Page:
Being a veterinarian is far from easy, but it certainly can be one of the most rewarding vocations. Of course, some people are more suited to becoming a vet than others — just as not everyone who likes kids is cut out to be a teacher, not every animal lover is going to suit a career as a veterinarian. So, what three key qualities contribute to being a successful veterinarian?
1. Compassion and empathy
A successful veterinarian will be compassionate and show empathy, and not only towards their patients, but also to their human counterparts.
One of the hardest parts of working as a vet is dealing with animals that have a poor prognosis; in some situations, euthanasia is the kindest outcome. In this scenario, a vet not only needs to be able to treat the animal with compassion, but also to have the ability to deliver difficult news to clients in an empathetic way.
Another difficult scenario often faced by vets is one where a client may not have the resources to proceed with treatment that could save an animal’s life, leaving euthanasia as the only viable option. Being able to understand differing clients’ situations and supporting them through that decision making process is important. In some cases, it can conflict with a vet’s passion for animals and being able to cope with this conflict is far from easy, however the ability to be empathetic certainly helps.
2. A strong stomach
Whether it’s dealing with an infected wound, treating a dog with a stomach upset, or performing castration surgery, as amvet you will need to have a cast iron stomach; it’s certainly not a job for those with a tendency to feel squeamish. Being able to hold your nerve and maintain focus through treatment is essential to the health of the patient, and therefore you won’t be able to close your eyes if there’s a situation that is unpleasant!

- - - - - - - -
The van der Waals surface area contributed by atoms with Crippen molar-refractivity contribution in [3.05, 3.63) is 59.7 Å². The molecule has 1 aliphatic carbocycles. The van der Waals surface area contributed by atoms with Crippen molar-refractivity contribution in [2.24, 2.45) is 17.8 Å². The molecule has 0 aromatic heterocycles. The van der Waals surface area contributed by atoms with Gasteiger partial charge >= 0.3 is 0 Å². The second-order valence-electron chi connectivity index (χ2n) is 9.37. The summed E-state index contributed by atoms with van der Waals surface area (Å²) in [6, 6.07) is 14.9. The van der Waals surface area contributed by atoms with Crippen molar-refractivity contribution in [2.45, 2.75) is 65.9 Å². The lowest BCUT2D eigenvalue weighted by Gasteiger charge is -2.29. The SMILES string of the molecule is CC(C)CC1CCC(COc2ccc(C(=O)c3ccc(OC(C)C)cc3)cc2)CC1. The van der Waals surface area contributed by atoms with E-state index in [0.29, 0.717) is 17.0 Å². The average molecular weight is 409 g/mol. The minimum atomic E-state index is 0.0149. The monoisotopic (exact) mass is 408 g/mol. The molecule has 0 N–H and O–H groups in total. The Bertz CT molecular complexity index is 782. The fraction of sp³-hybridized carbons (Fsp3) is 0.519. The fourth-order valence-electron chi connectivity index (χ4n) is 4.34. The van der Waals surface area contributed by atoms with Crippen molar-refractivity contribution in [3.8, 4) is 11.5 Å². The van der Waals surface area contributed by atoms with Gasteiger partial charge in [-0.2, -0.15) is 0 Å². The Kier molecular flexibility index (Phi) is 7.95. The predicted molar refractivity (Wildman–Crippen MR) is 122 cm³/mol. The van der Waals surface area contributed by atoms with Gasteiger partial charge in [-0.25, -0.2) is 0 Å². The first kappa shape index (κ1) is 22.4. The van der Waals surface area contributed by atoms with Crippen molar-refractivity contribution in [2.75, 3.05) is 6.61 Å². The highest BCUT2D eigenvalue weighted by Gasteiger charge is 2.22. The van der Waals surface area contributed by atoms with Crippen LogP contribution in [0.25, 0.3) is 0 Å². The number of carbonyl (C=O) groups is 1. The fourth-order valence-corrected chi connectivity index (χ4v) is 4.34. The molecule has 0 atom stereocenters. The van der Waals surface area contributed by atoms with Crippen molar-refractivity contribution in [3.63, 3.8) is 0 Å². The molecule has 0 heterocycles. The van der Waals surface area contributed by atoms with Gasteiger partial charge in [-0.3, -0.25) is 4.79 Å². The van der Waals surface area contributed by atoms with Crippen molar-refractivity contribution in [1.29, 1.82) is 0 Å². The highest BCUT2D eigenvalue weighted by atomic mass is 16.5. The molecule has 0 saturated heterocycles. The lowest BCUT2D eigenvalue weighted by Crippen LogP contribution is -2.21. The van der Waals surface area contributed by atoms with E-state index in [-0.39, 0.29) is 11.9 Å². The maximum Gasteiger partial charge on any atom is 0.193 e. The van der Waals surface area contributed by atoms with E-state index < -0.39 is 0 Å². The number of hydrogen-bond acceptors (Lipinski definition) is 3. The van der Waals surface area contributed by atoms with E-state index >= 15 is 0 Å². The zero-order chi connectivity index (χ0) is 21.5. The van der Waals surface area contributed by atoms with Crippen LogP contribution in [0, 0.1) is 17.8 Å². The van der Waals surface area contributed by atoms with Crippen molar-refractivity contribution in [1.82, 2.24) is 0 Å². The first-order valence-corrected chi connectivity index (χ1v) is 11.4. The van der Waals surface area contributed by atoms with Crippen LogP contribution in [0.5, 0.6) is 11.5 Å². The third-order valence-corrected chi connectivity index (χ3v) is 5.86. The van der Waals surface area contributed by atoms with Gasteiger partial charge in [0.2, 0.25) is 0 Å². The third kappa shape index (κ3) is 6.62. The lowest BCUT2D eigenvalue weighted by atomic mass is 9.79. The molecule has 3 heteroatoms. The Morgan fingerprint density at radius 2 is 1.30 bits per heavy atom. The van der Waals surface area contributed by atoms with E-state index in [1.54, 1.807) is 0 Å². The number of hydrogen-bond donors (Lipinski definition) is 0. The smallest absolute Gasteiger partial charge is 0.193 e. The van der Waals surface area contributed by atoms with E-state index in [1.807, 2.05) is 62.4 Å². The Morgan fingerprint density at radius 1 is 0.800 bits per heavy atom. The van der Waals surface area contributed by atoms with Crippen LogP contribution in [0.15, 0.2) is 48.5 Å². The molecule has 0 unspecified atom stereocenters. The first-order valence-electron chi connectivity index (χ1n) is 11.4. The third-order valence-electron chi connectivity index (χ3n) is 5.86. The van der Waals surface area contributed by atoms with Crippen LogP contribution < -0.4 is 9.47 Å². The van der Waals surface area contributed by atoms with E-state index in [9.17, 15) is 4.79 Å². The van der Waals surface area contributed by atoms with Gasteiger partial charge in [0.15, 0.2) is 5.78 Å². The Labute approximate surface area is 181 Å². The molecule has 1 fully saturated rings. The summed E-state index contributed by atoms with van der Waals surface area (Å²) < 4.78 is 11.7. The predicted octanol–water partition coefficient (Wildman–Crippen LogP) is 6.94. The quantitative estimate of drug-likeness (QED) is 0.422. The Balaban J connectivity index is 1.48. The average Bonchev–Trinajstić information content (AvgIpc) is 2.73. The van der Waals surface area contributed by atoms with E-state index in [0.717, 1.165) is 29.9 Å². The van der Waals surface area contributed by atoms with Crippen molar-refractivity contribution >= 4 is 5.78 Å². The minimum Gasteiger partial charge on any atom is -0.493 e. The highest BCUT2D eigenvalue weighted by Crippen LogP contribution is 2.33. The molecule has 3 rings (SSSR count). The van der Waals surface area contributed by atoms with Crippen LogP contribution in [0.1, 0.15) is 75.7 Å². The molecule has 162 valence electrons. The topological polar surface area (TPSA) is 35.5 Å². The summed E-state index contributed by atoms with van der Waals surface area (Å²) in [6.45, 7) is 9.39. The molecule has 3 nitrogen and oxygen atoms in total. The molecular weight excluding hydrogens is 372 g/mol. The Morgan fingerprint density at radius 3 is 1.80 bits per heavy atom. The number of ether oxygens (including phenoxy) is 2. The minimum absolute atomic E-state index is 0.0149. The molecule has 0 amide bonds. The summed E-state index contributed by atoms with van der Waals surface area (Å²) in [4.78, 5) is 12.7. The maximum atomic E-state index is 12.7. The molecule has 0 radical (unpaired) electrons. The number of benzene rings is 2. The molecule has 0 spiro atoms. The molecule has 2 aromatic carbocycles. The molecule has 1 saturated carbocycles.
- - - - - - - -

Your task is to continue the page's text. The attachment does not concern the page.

3. A thirst to learn more
In the field of vet science, new research is forever bringing to light advancements in treatment. What was once common practice treating a particular ailment can change in the blink of an eye; as a vet if you don’t keep up to date you’re likely to find yourself falling behind. As a veterinarian, you must have a thirst to learn more; a curiosity to question, a yearning to expand your skillset, and a desire to better the way in which humans treat animals.
Learning comes in many forms, ranging from simply talking and sharing anecdotal evidence with colleagues, through to undertaking formal courses. These days, undertaking further education is more convenient and accessible than ever before thanks to online learning. VetPrac runs a wide range of courses and workshops that allow vets to up-skill in areas such as specific surgeries, the use of certain technologies, and even more general topics such as anaesthesia and pain management. These courses range from being completely online, through to a mix of virtual and practical components depending on the topic. You can find out more about upcoming VetPrac workshops here.
If you are compassionate, empathetic and have strong decision-making and problem solving abilities — as well as a desire to learn — then a career in veterinary science could be for you!